• Transportation: Car costs can take up a huge chunk of consumers' budgets (more on that below), so identify other means of transportation that help cut down on car reliance. Can you bike at least part of the way to work? Are you making use of any incentives at your company to use public transportation, such as the option to buy monthly tickets pretax?

Reduce Car-Related Expenses

There are plenty of ways to save on driving and car maintenance. Refinancing an auto loan, for instance, is an option during periods of low interest rates. It's important to get clear on any fees required, to bolster your credit score beforehand to get the best rate possible, and to compare multiple lenders' offers.

Reevaluating your auto insurance is potentially another way to get substantial savings. You can start by reaching out to your current insurer to ask about discounts or new types of coverage that might have been made available since you first became a customer. You can also shop around with other insurers for a better rate based on your driving profile and history. If you already have other types of insurance with a provider—such as homeowners, renters or life insurance—that company may also offer you a discount to switch to their auto insurance offering.

Cut Food Costs

Food is a necessity, but overpaying for it is not. You can reduce spending on groceries by meal planning for the week, which can help you limit impulse purchases and food waste. You might set conditions for yourself, such as only dining out when you're in a social situation or saying no to solo takeout and challenging yourself to cook whenever you're home.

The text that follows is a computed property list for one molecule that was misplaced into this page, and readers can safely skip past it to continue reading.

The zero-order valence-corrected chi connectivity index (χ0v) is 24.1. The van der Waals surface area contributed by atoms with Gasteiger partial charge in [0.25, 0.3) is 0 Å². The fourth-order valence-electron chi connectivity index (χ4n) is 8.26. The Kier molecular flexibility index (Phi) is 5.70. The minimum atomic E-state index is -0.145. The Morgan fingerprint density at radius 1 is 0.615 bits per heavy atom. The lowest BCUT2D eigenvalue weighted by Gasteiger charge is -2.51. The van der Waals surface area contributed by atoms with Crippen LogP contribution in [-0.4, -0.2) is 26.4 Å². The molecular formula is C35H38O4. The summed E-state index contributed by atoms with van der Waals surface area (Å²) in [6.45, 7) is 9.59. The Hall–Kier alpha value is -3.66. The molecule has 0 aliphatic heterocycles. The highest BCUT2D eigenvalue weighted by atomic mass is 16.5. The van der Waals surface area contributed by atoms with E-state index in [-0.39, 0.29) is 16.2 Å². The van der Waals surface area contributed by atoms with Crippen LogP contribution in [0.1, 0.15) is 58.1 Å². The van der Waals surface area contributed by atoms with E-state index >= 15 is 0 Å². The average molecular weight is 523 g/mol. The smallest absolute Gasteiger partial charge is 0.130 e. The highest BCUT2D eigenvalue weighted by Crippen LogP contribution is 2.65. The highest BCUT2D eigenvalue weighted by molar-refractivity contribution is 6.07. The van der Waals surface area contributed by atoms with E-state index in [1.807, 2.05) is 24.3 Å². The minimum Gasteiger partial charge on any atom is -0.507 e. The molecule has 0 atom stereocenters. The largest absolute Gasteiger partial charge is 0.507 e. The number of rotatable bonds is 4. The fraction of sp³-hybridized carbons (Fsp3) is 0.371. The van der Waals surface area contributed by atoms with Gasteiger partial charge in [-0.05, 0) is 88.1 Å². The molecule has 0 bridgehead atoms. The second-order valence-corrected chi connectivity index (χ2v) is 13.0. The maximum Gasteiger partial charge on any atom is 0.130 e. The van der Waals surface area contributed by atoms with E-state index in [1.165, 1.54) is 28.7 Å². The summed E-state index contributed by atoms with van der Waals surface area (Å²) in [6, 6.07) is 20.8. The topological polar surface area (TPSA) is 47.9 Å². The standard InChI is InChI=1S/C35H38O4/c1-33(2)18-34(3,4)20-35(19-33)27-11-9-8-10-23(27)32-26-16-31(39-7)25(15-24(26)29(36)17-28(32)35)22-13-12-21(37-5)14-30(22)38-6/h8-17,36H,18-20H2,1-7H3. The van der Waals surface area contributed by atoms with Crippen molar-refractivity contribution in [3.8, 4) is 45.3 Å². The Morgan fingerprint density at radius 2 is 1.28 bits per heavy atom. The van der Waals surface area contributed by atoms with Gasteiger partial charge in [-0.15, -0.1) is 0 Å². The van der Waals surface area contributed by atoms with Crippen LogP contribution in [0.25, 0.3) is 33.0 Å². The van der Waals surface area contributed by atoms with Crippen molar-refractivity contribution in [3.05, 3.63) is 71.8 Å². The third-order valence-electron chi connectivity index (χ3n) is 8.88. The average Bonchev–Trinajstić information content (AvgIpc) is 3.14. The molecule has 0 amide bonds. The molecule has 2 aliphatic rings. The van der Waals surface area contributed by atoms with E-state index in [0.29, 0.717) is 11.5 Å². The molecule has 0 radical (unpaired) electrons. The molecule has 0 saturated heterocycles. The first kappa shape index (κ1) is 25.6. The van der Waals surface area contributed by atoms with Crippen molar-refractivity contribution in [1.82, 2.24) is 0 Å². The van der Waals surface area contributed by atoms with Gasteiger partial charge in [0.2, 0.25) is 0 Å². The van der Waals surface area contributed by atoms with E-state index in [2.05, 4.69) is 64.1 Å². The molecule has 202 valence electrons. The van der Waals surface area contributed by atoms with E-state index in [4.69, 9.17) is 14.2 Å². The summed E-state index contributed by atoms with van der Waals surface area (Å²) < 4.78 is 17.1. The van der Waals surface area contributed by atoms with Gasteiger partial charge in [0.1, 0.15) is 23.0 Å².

You can also look for ways to make at home items that you regularly buy in bulk, like using a SodaStream to make carbonated water. Purchasing kitchenware like a slow cooker or Instant Pot that eases meal planning and provides lots of leftovers will be worth it in grocery and takeout savings.

Save on Monthly Shopping and Entertainment Costs

Browser extensions and coupon apps have made it easy to save money while shopping, especially online. When shopping for a particular item, you can use apps like Capital One Shopping or PriceBlink to compare how much it costs at other stores so you never overpay.

To save on entertainment, tracking expenses for a few months will give you insight into the types of entertainment you most regularly consume. Living on a budget doesn't have to mean an un-fun life, and it's important not to cut out all your entertainment spending. After all, a budget that leads to boredom could lead you to resent it. But if you notice you're paying for a premium Netflix subscription and you could easily save money by downgrading, for example, go for it.

You may also be able to save on entertainment by making use of credit card rewards, like cash back on certain purchases. It's not ideal to use a credit card merely to rack up rewards, in case you can't pay back in full the amount you spent. But under the right circumstances, a cash back card could save you money in common spending categories, such as restaurants.